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Sunday, May 3, 2020

Flame ionisation detectors (analysers)

Another type of a gas detector is widely used not only in the gas chromatography, but as a separate gas analyser as well. At present it is the most sensitive gas detector used in gas chromatography. Its operational principle is based on the measurement of ion current which is developed in a flame where the ionisation of organic compounds takes place. This detector is sensitive to organic compounds, whereas it does not give response for inorganic gases.

Figure 7.9 shows a schematic view of a flame ionisation detector. A carrier gas 1 (usually nitrogen) from the outlet of a separating column of a gas chromatograph is mixed with hydrogen 2, and this mixture is burned in the atmosphere of air 3 in the detector jet 4. Since even small amounts of compressor oil could effect the results of measurements, molecular sieves or a diffusion disc 5 are used to eliminate the oil from the supplied air. An ignitor coil 6 is used to ignite the nitrogen-hydrogen-air mixture leaving the jet. When this gas mixture burns very few ions are developed. A collector of ions 7 is placed above the jet close to the flame. In order to maintain ion flow from the jet to the collector the latter is kept at some positive electric potential (75-150 V) above the normally grounded jet. Thus produced the background ion current passes through the conductors via the insulated feed-through 8 to an amplifier. Then the background current is balanced (brought to zero). Now, when an organic compound leaves the separating column of the gas chromatograph, enters and burned in the jet, large amount of ions are formed in the flame. This increases the ion current (up to 10-12 A), which is amplified in an amplifier. The compound burned in the flame. Thus we can evaluate the amount of the organic component in the analysed gas mixture.value of this current is proportional to the amount of the organic.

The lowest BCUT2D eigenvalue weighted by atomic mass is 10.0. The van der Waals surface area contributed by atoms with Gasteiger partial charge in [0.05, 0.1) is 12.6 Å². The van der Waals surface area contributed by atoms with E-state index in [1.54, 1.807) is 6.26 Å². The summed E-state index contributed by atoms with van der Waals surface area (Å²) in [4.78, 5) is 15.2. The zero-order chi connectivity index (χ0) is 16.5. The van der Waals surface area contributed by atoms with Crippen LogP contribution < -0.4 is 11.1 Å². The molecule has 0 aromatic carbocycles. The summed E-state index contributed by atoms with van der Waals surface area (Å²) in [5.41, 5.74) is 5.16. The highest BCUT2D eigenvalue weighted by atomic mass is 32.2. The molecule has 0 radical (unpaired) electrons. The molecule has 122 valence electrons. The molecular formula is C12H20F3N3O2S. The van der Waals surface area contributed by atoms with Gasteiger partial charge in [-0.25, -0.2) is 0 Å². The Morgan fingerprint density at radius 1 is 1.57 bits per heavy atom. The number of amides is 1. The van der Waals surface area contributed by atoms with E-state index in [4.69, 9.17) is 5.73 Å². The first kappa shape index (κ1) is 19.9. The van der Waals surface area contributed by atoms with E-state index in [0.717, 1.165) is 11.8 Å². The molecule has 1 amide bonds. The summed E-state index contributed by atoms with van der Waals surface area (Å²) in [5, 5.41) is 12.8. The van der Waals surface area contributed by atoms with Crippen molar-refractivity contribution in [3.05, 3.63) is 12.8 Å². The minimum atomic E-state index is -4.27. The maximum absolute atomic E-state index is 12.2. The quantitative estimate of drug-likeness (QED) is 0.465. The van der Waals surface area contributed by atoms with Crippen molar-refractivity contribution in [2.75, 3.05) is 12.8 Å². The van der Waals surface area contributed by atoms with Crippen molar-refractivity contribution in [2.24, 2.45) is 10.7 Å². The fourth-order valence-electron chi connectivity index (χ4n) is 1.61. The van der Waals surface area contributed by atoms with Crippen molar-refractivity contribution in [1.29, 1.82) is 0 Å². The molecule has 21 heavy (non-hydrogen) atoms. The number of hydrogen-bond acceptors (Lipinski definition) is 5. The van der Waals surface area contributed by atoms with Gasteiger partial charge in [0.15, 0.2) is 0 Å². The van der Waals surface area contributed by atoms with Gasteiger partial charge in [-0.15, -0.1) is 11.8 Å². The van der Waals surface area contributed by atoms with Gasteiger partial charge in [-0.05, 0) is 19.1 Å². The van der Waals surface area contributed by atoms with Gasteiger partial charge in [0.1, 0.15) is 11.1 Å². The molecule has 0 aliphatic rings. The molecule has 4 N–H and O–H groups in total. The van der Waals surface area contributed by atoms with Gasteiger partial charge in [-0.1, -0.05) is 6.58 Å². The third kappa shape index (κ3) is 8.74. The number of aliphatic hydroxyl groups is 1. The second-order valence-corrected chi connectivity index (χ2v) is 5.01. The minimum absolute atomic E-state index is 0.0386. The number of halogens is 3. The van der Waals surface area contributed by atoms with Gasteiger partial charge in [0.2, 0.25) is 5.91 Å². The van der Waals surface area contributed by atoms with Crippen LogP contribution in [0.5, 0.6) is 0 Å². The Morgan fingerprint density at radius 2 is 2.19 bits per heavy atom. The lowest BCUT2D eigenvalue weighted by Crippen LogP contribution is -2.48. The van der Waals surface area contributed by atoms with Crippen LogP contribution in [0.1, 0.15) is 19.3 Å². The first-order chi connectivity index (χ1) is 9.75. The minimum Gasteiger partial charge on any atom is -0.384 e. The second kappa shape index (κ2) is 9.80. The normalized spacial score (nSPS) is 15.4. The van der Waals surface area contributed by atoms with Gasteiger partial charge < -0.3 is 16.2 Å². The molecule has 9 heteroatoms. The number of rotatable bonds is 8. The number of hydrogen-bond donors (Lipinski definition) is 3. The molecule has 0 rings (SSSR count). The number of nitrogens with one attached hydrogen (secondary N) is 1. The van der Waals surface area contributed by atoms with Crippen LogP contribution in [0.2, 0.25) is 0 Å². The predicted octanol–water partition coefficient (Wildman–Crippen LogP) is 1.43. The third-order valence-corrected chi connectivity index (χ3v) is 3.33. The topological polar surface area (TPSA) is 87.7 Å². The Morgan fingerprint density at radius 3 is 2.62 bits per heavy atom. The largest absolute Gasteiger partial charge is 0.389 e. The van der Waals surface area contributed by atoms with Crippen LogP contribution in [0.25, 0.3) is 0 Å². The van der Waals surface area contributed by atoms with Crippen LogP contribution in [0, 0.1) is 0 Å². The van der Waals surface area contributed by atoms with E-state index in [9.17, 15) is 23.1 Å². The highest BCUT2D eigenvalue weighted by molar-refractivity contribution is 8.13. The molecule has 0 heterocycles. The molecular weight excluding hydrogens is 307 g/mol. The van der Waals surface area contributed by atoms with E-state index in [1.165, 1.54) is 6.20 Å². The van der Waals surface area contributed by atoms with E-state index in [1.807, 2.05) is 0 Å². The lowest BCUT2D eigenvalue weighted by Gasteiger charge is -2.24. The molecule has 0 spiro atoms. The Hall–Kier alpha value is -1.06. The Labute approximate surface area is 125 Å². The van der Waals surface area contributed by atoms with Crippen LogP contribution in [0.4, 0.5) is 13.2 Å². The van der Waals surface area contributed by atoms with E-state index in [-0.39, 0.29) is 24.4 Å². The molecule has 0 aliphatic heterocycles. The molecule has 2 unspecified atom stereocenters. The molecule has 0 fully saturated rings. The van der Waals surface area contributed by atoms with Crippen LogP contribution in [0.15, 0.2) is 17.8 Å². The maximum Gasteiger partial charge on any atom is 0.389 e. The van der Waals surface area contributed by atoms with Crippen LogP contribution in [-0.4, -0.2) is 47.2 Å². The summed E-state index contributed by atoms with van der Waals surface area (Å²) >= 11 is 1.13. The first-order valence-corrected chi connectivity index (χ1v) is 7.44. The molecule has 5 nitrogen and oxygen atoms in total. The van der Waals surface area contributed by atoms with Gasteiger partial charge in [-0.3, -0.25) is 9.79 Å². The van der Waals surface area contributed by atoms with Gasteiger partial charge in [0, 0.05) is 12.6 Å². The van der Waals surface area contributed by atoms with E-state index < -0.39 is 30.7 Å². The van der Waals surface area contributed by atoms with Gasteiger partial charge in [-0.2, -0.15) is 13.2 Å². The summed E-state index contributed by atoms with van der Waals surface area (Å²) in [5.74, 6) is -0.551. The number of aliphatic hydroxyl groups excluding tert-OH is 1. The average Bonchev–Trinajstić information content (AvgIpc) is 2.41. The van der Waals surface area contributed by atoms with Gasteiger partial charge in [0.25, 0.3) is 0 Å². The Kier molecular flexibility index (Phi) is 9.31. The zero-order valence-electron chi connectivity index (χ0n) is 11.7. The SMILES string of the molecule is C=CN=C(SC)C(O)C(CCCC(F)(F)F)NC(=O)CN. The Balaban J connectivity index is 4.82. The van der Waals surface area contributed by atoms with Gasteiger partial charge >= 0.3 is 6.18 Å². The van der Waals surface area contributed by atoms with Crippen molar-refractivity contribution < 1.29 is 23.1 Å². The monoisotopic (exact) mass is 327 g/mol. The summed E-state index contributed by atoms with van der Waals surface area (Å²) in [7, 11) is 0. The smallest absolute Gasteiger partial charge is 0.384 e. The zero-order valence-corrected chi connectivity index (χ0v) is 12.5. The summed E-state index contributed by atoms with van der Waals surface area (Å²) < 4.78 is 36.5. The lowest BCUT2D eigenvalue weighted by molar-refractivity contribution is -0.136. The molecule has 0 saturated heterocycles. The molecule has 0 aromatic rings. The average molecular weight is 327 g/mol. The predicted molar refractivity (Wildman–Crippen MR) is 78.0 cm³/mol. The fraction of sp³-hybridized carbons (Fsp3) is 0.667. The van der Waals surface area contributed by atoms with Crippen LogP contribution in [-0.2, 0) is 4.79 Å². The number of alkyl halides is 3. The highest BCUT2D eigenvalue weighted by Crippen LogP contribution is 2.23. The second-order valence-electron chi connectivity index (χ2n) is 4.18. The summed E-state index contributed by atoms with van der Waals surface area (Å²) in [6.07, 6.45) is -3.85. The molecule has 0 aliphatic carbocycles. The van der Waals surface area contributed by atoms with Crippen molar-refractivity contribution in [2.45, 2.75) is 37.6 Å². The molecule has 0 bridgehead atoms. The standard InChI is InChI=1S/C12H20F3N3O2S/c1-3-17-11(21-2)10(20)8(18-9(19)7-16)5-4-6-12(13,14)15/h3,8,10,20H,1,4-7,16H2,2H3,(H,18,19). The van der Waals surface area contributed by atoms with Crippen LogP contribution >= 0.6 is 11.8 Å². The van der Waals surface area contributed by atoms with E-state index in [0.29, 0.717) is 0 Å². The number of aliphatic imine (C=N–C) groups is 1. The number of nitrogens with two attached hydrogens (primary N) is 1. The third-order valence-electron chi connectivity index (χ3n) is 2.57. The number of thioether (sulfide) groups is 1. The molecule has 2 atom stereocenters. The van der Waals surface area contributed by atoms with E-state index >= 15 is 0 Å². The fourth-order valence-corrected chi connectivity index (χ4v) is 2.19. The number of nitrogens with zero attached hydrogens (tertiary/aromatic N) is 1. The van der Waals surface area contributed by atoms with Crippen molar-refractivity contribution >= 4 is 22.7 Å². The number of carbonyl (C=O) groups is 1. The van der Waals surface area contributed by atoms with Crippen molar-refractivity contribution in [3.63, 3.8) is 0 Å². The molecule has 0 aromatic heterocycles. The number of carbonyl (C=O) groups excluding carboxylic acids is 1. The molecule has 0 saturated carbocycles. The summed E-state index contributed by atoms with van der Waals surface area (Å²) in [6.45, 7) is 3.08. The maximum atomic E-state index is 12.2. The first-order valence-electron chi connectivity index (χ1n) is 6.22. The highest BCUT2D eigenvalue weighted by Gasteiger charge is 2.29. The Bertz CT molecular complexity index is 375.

Figure 7.9. Schematic of a flame ionisation detector (analyser).

For simple molecules the detector response is proportional to the carbon content in the compound, whereas in the case of other compounds the response is not easy predictable. These detectors are not as temperature sensitive as thermal conductivity detectors. As we mentioned above, these detectors can be used for continuously measurements of the total hydrocarbon content in the gas mixture. In this case they are called hydrocarbon analysers.

Article Source:: Dr. Alexander Badalyan, University of South Australia


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